If you notice, in the pros of the 55-200 over the 70-300, I didn’t actually say anything about the performance of the lens. 

And there is 1 reason for that. 

I think that the 70-300 is optically better in every way over the 55-200. (#hot take)

It is sharper, better optical image stabilization, and a more versatile zoom range. 

PLUS, it has little features like the locking feature that make me feel more comfortable about shoving it in my backpack. 

If you are looking for the best telephoto zoom for the XF series, the 70-300 is the lens to buy. 

My Final Ratings 

Fujifilm XF 55-200mm f3.5-4.8 R LM OIS  

Price: 5/5
I bought my copy in excellent condition of $400. 
 

Reliability: 4/5

This lens struggled when I attempted to record video in continuous tracking.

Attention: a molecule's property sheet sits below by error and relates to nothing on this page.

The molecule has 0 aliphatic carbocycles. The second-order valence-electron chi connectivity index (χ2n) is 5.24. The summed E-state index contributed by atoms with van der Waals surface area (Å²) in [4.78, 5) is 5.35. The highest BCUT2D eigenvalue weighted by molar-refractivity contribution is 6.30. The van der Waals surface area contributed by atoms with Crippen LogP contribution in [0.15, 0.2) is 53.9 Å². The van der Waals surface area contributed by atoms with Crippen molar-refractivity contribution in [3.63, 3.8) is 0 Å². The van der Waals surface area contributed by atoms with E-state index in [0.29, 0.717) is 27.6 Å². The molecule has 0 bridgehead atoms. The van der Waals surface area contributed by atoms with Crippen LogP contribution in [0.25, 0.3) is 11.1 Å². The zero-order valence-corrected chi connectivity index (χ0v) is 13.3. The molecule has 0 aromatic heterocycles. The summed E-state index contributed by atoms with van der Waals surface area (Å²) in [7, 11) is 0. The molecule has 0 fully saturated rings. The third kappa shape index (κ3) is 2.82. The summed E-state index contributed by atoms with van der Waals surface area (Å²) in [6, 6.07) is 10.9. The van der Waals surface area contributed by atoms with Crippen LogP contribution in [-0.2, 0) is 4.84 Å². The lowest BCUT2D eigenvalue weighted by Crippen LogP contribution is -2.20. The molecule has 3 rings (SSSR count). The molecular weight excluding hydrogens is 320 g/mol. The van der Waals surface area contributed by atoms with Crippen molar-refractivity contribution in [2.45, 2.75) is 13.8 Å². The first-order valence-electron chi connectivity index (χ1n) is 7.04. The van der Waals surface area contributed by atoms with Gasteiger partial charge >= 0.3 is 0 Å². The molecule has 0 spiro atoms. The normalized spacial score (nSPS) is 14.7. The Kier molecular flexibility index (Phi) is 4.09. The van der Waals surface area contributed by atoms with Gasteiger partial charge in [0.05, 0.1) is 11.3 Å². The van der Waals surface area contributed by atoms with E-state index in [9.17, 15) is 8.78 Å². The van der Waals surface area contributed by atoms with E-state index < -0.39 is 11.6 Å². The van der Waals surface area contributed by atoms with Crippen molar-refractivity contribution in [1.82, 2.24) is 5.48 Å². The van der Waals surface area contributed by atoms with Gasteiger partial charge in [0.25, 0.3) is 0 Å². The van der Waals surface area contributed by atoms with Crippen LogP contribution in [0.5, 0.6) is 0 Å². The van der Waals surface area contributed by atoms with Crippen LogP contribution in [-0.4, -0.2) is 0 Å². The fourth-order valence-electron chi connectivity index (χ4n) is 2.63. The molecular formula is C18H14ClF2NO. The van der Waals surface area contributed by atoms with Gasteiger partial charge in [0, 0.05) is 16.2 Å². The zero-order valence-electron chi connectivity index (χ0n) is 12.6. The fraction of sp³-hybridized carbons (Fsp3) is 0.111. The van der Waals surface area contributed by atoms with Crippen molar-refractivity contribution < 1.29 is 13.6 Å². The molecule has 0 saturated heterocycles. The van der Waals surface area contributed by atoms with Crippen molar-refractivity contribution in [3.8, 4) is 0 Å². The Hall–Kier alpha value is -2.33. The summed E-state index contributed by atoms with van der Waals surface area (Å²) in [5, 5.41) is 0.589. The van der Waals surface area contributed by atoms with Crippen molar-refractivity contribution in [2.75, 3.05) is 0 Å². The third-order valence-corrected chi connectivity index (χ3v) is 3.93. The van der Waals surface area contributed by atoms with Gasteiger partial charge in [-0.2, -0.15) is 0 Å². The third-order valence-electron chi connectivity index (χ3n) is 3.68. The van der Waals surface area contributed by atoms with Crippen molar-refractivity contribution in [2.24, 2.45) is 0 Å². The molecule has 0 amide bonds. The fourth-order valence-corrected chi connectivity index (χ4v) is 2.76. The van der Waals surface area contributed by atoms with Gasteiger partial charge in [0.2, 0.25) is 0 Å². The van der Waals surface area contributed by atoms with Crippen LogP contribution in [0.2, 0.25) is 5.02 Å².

Functionality: 4/5

When it comes to the 80-300n equivalent, this focal length is desirable and has utility. However, the points are lost for a lack of low-light options. 

Style: 4.5/5

These are always bonus points. Build quality is good, but .5 point loss for zoom creep when it’s in my backpack.

Total: 17.5/20 or 82%.

Fujifilm XF 70-300mm f4-5.6 R LM OIS WR

Price: 5/5
The Fujifilm 70-300 F4-F5.6 has a reasonable price of only $800; however, the only issue is being able to find it. In a few years, this lens will be a steal in the second-hand market. 
 

Reliability: 5/5

This lens is very reliable, well-built, and all around an excellent travel lens. I would happily take it on an around-the-world adventure. 

Functionality: 4/5

Sometimes, it did feel just a bit too long. But pair it with another lens for night photography and you will be good. 

Style: 4.5/5

These are always bonus points. But the 70-300 looks classy. 

Total: 18.5/20 or 92.5%